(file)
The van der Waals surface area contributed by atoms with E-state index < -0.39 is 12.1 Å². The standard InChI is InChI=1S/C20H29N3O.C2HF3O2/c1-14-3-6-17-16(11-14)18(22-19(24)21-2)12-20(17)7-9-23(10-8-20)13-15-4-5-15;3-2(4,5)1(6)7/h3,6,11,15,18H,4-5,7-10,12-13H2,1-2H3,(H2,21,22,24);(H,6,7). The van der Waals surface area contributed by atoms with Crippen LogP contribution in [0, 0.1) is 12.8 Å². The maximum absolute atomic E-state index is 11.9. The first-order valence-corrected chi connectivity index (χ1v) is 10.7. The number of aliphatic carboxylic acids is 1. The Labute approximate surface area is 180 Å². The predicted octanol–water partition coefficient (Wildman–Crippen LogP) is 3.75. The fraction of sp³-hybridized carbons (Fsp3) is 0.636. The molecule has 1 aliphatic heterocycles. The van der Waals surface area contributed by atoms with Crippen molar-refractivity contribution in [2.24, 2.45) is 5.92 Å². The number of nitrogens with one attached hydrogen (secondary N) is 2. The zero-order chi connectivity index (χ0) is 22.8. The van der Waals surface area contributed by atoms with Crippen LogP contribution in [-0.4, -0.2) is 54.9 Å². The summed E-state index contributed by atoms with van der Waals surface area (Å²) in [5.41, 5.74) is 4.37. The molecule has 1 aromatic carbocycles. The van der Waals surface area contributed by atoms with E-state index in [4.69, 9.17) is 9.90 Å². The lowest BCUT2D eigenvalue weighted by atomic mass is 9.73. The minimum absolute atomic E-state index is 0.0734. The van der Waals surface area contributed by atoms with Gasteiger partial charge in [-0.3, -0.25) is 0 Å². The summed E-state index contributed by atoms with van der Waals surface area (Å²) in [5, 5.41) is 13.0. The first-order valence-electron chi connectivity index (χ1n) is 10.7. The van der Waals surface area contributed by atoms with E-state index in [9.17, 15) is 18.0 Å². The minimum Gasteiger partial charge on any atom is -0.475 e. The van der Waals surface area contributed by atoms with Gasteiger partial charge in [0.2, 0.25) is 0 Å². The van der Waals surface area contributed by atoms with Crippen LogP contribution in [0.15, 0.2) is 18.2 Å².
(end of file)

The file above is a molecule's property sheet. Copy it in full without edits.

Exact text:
The van der Waals surface area contributed by atoms with E-state index < -0.39 is 12.1 Å². The standard InChI is InChI=1S/C20H29N3O.C2HF3O2/c1-14-3-6-17-16(11-14)18(22-19(24)21-2)12-20(17)7-9-23(10-8-20)13-15-4-5-15;3-2(4,5)1(6)7/h3,6,11,15,18H,4-5,7-10,12-13H2,1-2H3,(H2,21,22,24);(H,6,7). The van der Waals surface area contributed by atoms with Crippen LogP contribution in [0, 0.1) is 12.8 Å². The maximum absolute atomic E-state index is 11.9. The first-order valence-corrected chi connectivity index (χ1v) is 10.7. The number of aliphatic carboxylic acids is 1. The Labute approximate surface area is 180 Å². The predicted octanol–water partition coefficient (Wildman–Crippen LogP) is 3.75. The fraction of sp³-hybridized carbons (Fsp3) is 0.636. The molecule has 1 aliphatic heterocycles. The van der Waals surface area contributed by atoms with Crippen molar-refractivity contribution in [2.24, 2.45) is 5.92 Å². The number of nitrogens with one attached hydrogen (secondary N) is 2. The zero-order chi connectivity index (χ0) is 22.8. The van der Waals surface area contributed by atoms with Crippen LogP contribution in [-0.4, -0.2) is 54.9 Å². The summed E-state index contributed by atoms with van der Waals surface area (Å²) in [5.41, 5.74) is 4.37. The molecule has 1 aromatic carbocycles. The van der Waals surface area contributed by atoms with E-state index in [4.69, 9.17) is 9.90 Å². The lowest BCUT2D eigenvalue weighted by atomic mass is 9.73. The minimum absolute atomic E-state index is 0.0734. The van der Waals surface area contributed by atoms with Gasteiger partial charge in [-0.3, -0.25) is 0 Å². The summed E-state index contributed by atoms with van der Waals surface area (Å²) in [5, 5.41) is 13.0. The first-order valence-electron chi connectivity index (χ1n) is 10.7. The van der Waals surface area contributed by atoms with E-state index in [9.17, 15) is 18.0 Å². The minimum Gasteiger partial charge on any atom is -0.475 e. The van der Waals surface area contributed by atoms with Gasteiger partial charge in [0.2, 0.25) is 0 Å². The van der Waals surface area contributed by atoms with Crippen LogP contribution in [0.15, 0.2) is 18.2 Å².